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Leaky Images: Accidental Exposure and Malware in Google Photos and Hangouts

Sep 29 2020

Did you know that the default link sharing option in Google Photos allows anyone with the link to view the files and all images shared in Google Hangouts that are publicly accessible? In this edition of our leaky app series, we will cover how image link sharing in Google Hangouts and Google Photos can lead to the accidental public exposure of sensitive data. We will also look at the threat detection capabilities of Google Photos and Google Hangouts. Whereas files uploaded to Google Drive are scanned for malicious content, no such scanning occurs in Photos or Hangouts. 

This post is part of a series highlighting data exposure concerns in Google Calendar, Google Groups, Google link sharing, Zendesk, and O365 link sharing. We will highlight the exposure concerns, detection gaps in Google services, Netskope’s CTEP capability, and a method for data exfiltration.

Google Hangouts

In Google Hangouts, users can share images and videos alongside their chat conversations. Every image shared in Google Hangouts generates a public link, as shown in Figure 1.

Screenshot of link sharing options for images in Google Hangouts
Figure 1: Google Hangouts image links

The generated link is accessible to anyone without any authentication. On top of this, the link remains valid indefinitely, unless the image is deleted from the Google Album Archive.  Furthermore, this is true even of images uploaded when the “conversation history” is disabled. Even though the conversation itself is not retained, the images shared while the history is disabled are.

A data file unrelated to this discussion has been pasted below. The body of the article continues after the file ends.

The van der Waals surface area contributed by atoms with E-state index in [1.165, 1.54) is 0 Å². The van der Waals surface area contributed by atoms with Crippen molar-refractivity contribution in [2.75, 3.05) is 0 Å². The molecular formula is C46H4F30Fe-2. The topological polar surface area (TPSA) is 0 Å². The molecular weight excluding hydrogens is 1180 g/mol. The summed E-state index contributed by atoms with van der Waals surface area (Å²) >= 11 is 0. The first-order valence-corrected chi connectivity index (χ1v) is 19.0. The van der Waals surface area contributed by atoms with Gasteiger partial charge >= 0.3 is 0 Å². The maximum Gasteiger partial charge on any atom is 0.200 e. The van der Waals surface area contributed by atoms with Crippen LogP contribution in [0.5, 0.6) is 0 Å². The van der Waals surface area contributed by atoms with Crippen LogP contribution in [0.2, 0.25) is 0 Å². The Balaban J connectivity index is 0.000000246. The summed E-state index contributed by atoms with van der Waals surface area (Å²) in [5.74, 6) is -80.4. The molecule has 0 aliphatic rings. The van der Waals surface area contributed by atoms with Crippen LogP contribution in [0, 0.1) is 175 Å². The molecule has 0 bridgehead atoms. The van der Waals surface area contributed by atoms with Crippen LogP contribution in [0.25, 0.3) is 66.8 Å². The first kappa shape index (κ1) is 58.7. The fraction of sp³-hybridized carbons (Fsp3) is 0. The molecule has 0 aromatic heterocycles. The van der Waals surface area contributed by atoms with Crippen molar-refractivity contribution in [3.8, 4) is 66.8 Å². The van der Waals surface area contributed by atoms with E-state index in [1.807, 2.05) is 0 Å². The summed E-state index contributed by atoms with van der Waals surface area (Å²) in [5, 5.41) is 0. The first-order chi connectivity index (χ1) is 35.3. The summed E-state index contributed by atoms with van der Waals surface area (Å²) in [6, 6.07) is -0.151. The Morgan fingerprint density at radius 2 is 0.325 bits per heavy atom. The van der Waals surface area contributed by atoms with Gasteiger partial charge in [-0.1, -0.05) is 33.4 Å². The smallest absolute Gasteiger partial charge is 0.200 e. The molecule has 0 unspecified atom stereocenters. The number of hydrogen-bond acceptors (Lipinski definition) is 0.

Google Photos

Alongside Google Hangouts, Google Photos also allows users to upload and share photos and videos. The photos and videos shared have the default permission to let anyone with the link to see the photos or albums as shown in Figure 2.

Screenshot showing the default link sharing settings for Google Photos
Figure 2: Google Photos default link sharing option

Google Photos also allows a user to share the photos to selected people, share via Facebook and Twitter, and copy links as shown in Figure 3.

Screenshot of the sharing options for Google Photos
Figure 3: Google Photo sharing options

When you use “copy link” and share the link, you relinquish control over who can access your files—anyone who gets their hands on a link can access a file, whether you intended them to or not. We recommend sharing sensitive images only to specific users or uploading the files to Google Drive with restricted link sharing as an alternative to avoid accidental exposure.

Google Hangouts and Google Photos link sharing 

The default link sharing settings in Google Hangouts and Google Photos can lead to accidental exposure of sensitive internal data to the public Internet. The links these services generate can be accessed by anyone and do not require authentication. Though this won’t make the data indexable by search engines, it can likely pose exposure concerns in the following ways:

  • Anyone, inside or outside of your domain, with whom you didn’t intend to share the image, can access the image if they get their hands on the link.
  • Users within your organization can continue to access the images after they leave.

To take it a step further, a malicious insider can share snapshots of private keys, passwords, tokens, or sensitive documents. Because these are public links, they can be downloaded by anyone at any time with little audit trail, making them a useful channel for data exfiltration.